Salad Ties And Breadsticks: Star Chef Started At The Olive Garden
As part of a series called My Big Break, All Things Considered is collecting stories of triumph, big and small. These are the moments when everything seems to click, and people leap forward into their careers.
Stephanie Izard is the rock-star chef behind Chicago's award-winning Girl and the Goat restaurant, as well as Little Goat.
But the chain of events that brought her there started at, well, a chain.
"I got my first job at the Olive Garden," Izard says.
Ask her if she still remembers the Olive Garden birthday song and she'll enthusiastically jump into song.
"I started off as a hostess and you get to wear — get to, or have to, it depends how you want to look at it — but you wear a salad tie," she says. "So they actually took that salad that everybody gets at the Olive Garden and put it on a tie that you get to wear at the host stand."
She says people would wait up to two hours for a table there.
"People were really excited for the never-ending salad bowl and the never-ending breadsticks," she says.
Izard says the Olive Garden helped to reignite a childhood passion for food. After working there, she went to the Scottsdale Culinary Institute in Arizona and later moved to Chicago.
"I knew it was a good food city," she says.
One of the cooks at a restaurant she worked at saw her potential in the food business, and suggested she try to open her own restaurant.
"Not really thinking about things too much, I just quit my job," Izard says. "About a year later, [I] opened my own restaurant."
It was called Scylla. She says it was very hands-on: Her dad built the host stand, and her mom and sister made the menus.
"At the time, [we] just kind of went for it and figured everything out as we went," she says.
Izard says she worked 16-18 hour days. Not only was she managing the restaurant, but she was doing every other task.
"There was just a couple episodes where I was fainting at work," she says. "I think I was just exhausting myself by doing everything that I was doing."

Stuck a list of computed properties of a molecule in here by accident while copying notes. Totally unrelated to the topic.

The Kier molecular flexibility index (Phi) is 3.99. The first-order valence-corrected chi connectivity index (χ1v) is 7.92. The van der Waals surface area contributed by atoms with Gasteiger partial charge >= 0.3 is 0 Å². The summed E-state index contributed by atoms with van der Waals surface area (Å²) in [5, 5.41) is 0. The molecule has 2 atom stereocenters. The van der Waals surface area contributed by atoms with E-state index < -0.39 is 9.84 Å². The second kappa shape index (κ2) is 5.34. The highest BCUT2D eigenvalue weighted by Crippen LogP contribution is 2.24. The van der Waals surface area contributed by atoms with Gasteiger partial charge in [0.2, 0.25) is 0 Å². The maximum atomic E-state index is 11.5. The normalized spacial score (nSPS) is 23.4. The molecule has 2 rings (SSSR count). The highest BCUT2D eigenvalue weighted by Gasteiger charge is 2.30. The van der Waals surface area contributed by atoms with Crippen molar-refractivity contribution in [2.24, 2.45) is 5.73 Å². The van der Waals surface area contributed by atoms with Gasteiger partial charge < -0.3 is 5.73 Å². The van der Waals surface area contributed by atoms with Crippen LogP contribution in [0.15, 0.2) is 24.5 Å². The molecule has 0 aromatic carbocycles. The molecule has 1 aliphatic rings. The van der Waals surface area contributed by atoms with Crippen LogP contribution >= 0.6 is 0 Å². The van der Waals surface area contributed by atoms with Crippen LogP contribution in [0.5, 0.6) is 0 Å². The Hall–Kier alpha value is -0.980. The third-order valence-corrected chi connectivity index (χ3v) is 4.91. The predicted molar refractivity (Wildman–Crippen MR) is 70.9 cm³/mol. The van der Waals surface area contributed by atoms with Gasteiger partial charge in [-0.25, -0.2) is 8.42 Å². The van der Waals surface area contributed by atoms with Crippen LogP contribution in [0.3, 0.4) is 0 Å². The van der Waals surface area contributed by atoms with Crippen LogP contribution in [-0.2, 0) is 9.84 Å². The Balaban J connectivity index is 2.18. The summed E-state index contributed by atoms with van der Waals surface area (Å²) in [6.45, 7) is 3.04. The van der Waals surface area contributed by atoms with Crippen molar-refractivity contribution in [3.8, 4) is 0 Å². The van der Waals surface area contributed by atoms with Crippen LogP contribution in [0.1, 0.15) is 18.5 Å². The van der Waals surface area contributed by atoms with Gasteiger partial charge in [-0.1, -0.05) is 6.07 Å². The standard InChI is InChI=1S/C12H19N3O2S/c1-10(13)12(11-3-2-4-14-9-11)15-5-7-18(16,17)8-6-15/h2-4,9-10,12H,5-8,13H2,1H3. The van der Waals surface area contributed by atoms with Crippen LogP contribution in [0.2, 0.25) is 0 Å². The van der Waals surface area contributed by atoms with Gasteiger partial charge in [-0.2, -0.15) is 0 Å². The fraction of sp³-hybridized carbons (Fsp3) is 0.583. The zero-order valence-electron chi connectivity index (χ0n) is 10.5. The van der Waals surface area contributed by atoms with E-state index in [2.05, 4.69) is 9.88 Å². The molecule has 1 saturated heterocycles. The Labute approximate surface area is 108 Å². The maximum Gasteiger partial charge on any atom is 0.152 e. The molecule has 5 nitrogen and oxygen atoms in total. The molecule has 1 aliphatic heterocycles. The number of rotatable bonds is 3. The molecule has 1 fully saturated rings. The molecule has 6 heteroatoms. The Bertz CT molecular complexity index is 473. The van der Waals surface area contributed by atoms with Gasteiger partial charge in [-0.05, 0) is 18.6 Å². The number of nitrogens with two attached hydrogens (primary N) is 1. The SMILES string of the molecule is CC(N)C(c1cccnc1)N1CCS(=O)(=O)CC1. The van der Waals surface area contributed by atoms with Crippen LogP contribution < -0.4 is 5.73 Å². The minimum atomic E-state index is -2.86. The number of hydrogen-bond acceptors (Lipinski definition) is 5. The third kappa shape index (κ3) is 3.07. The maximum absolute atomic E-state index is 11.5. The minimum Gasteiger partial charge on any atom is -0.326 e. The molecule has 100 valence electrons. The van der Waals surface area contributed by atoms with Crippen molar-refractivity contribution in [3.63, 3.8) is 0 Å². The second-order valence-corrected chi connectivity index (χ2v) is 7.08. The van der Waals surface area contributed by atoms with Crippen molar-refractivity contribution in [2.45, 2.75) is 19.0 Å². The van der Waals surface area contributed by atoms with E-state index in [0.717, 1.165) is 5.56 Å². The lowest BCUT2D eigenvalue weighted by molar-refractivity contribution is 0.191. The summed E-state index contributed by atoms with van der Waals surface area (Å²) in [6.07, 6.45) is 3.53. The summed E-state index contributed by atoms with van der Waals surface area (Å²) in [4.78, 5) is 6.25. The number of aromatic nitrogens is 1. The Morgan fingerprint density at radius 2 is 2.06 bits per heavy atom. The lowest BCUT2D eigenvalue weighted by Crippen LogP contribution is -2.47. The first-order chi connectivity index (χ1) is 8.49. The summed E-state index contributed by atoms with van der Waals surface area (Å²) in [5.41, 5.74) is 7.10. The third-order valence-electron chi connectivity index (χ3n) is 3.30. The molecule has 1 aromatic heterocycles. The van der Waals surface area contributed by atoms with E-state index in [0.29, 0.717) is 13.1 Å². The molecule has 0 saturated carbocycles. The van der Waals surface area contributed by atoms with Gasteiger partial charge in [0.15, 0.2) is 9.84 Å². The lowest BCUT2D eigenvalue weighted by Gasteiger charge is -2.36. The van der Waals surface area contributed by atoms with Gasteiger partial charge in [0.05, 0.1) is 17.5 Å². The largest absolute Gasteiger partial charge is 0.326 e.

Izard needed a break. After a few years, she sold her restaurant, planning to leave the restaurant industry for a while and do some traveling.
"I was turning over the keys in about two weeks and Top Chef called," she says.
After her first interview for the TV show, some producers visited her restaurant for dinner.
"And I wasn't allowed to tell my staff who they were. I'm like, 'Oh these are my new friends from LA that I just met. Let's bring them to the bar,' " Izard says. "Wined and dined them and just schmoozed a bit."
Izard then went to Los Angeles for the final casting call.
"You do a little interview with a psychologist to make sure you're crazy enough to be entertaining, but not too crazy, because there's knives everywhere," she says. "And then they put you in the middle of the room and start shooting questions at you to kind of watch you sweat and see how you handle the pressure ... You're just kind of wondering, 'What in the heck did I just get myself into?' "
"You do a little interview with a psychologist to make sure you're crazy enough to be entertaining, but not too crazy, because there's knives everywhere."
Season 4 of Top Chef was full of dramatic competitions and impossible challenges, like baking a wedding cake.
"I think I blocked some of it out of memory," Izard says. "The ones where I didn't do so well, I just kind of crossed those off."
But by the end of the season, she was one of three finalists. And in the finale, host Padma Lakshmi delivered the news: Stephanie Izard became the first woman to win Top Chef.
"Definitely Top Chef I would say is my big break. As much as I used to always want to say it was not," Izard says. "I think whether you win or however you do on the show, you can take it for so many opportunities that come your way ... I can't wait to see what else is going to happen."
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